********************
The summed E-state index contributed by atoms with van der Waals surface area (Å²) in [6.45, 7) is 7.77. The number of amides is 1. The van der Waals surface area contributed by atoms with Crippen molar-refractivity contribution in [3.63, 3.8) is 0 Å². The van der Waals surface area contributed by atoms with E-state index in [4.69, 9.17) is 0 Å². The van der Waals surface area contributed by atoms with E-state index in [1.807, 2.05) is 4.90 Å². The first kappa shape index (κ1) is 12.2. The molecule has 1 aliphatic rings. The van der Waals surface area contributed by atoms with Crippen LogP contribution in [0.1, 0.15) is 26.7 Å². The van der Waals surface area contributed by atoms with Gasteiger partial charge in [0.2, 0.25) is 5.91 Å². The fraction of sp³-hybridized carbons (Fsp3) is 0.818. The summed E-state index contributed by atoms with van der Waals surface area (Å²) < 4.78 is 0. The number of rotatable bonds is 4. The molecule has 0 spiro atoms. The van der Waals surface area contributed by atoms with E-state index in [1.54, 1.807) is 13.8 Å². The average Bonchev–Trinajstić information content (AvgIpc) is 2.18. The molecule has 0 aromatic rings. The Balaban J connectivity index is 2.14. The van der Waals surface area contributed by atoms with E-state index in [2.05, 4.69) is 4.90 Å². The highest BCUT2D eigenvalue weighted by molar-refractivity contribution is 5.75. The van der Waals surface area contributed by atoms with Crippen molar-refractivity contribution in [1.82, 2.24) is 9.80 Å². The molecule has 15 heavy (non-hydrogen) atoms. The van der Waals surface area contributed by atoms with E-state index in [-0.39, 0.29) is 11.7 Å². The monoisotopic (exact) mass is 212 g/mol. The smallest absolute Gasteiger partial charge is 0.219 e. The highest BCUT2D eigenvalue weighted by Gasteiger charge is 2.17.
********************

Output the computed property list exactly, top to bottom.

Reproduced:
The summed E-state index contributed by atoms with van der Waals surface area (Å²) in [6.45, 7) is 7.77. The number of amides is 1. The van der Waals surface area contributed by atoms with Crippen molar-refractivity contribution in [3.63, 3.8) is 0 Å². The van der Waals surface area contributed by atoms with E-state index in [4.69, 9.17) is 0 Å². The van der Waals surface area contributed by atoms with E-state index in [1.807, 2.05) is 4.90 Å². The first kappa shape index (κ1) is 12.2. The molecule has 1 aliphatic rings. The van der Waals surface area contributed by atoms with Crippen LogP contribution in [0.1, 0.15) is 26.7 Å². The van der Waals surface area contributed by atoms with Gasteiger partial charge in [0.2, 0.25) is 5.91 Å². The fraction of sp³-hybridized carbons (Fsp3) is 0.818. The summed E-state index contributed by atoms with van der Waals surface area (Å²) < 4.78 is 0. The number of rotatable bonds is 4. The molecule has 0 spiro atoms. The van der Waals surface area contributed by atoms with E-state index in [1.54, 1.807) is 13.8 Å². The average Bonchev–Trinajstić information content (AvgIpc) is 2.18. The molecule has 0 aromatic rings. The Balaban J connectivity index is 2.14. The van der Waals surface area contributed by atoms with E-state index in [2.05, 4.69) is 4.90 Å². The highest BCUT2D eigenvalue weighted by molar-refractivity contribution is 5.75. The van der Waals surface area contributed by atoms with Crippen molar-refractivity contribution in [1.82, 2.24) is 9.80 Å². The molecule has 15 heavy (non-hydrogen) atoms. The van der Waals surface area contributed by atoms with E-state index in [-0.39, 0.29) is 11.7 Å². The monoisotopic (exact) mass is 212 g/mol. The smallest absolute Gasteiger partial charge is 0.219 e. The highest BCUT2D eigenvalue weighted by Gasteiger charge is 2.17.